Native Americans are running for high-profile seats this year in New Mexico, Kansas, Minnesota and Idaho in what could bring historic gains for a population once excluded from electoral politics.
Indian voters also could swing important races in Montana, Arizona and North Dakota.
The midterm election Tuesday comes 70 years after Isleta Pueblo member Miguel Trujillo’s landmark court challenge against a New Mexico law that had prevented Native Americans from voting.
And 50 years ago, Native American voters were credited with helping Robert F. Kennedy win a historic victory in South Dakota’s Democratic presidential primary.
Here’s a look at how the Native American vote has become a key bloc in the U.S. after decades of exclusion:
THE LONG FIGHT
Written into the original U.S. Constitution was a clause that said Indians who didn’t pay taxes could not be counted in the voting population of states. That prevented Native Americans living in tribal communities — considered sovereign nations — from becoming U.S. citizens and voting members of the new democracy.
Like African Americans, Native Americans were excluded from voting and public accommodations long after the Civil War and the Wounded Knee Massacre of 1890 in South Dakota.
The Indian Naturalization Act of 1890 finally granted citizenship to Native Americans by an application process, but many weren’t allowed to vote until President Calvin Coolidge signed the Indian Citizenship Act in 1924.
Still, a number of states such as New Mexico and Arizona barred many Native Americans from voting.
That changed after World War II veteran Marine Sgt. Miguel Trujillo Sr. sued New Mexico when a county clerk refused to allow him to register to vote because he lived on tribal land.
Trujillo won his case, clearing the way for Native Americans in New Mexico and elsewhere to vote.
In 1975 under President Gerald Ford, the Voting Rights Act was amended with changes that mentioned Alaska, Arizona and parts of South Dakota as places that discriminated against Native Americans through ballot language. The federal law required that polling locations offer information in Spanish and various Native languages.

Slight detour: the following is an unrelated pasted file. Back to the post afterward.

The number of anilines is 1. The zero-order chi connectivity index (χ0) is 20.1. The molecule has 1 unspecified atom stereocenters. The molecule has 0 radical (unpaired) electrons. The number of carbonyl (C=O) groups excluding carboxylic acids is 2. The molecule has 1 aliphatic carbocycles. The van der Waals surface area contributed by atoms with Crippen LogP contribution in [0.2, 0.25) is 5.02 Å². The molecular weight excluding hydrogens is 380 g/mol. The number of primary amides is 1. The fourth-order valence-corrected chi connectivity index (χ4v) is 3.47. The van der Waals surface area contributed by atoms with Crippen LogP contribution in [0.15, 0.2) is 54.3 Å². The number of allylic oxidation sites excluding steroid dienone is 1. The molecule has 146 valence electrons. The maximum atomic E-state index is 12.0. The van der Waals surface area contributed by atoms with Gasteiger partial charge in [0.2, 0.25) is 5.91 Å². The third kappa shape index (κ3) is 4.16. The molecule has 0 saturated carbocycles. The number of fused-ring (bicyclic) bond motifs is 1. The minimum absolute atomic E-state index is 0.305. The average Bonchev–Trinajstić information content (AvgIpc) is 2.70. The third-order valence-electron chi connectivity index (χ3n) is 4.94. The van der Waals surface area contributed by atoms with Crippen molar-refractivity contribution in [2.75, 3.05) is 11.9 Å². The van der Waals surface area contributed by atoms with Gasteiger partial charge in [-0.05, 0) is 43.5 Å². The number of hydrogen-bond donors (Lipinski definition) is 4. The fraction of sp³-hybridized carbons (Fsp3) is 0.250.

As late as the 1990s, some New Mexico counties were subject to U.S. Justice Department consent decrees for violating the Voting Rights Act by not providing information in Native languages.
Meanwhile, voters began electing Native Americans to seats in state Legislatures. In 1992, Democrat Ben Nighthorse Campbell of Colorado became the first Native American elected to the U.S. Senate. He later switched to the Republican Party.
THE 2018 ELECTION
A new Republican-backed ID law in North Dakota upheld by the U.S. Supreme Court prevents Native Americans without a residential address from voting.
Opponents say the law is intended to disenfranchise Native American voters who historically have used post office boxes as addresses.
Supporters of the law say it’s meant to combat voter fraud.
Sen. Heidi Heitkamp, a Democrat, won a close race in 2012 in the state with the help of Native American voters. She is now facing a strong challenge from Republican Rep. Kevin Cramer.
Elsewhere, Democrats Debra Haaland in New Mexico and Sharice Davids in Kansas are vying to become the first Native American women elected to the U.S. House.
In Idaho, Paulette Jordan , a Democrat, is vying to become the nation’s first elected Native American governor.
Voters in Minnesota will elect the state’s first Native American lieutenant governor. Both candidates — Democrat state Rep. Peggy Flanagan and Republican Donna Bergstrom — are members of tribal nations that are bands of Ojibwe.
Source: The Associated Press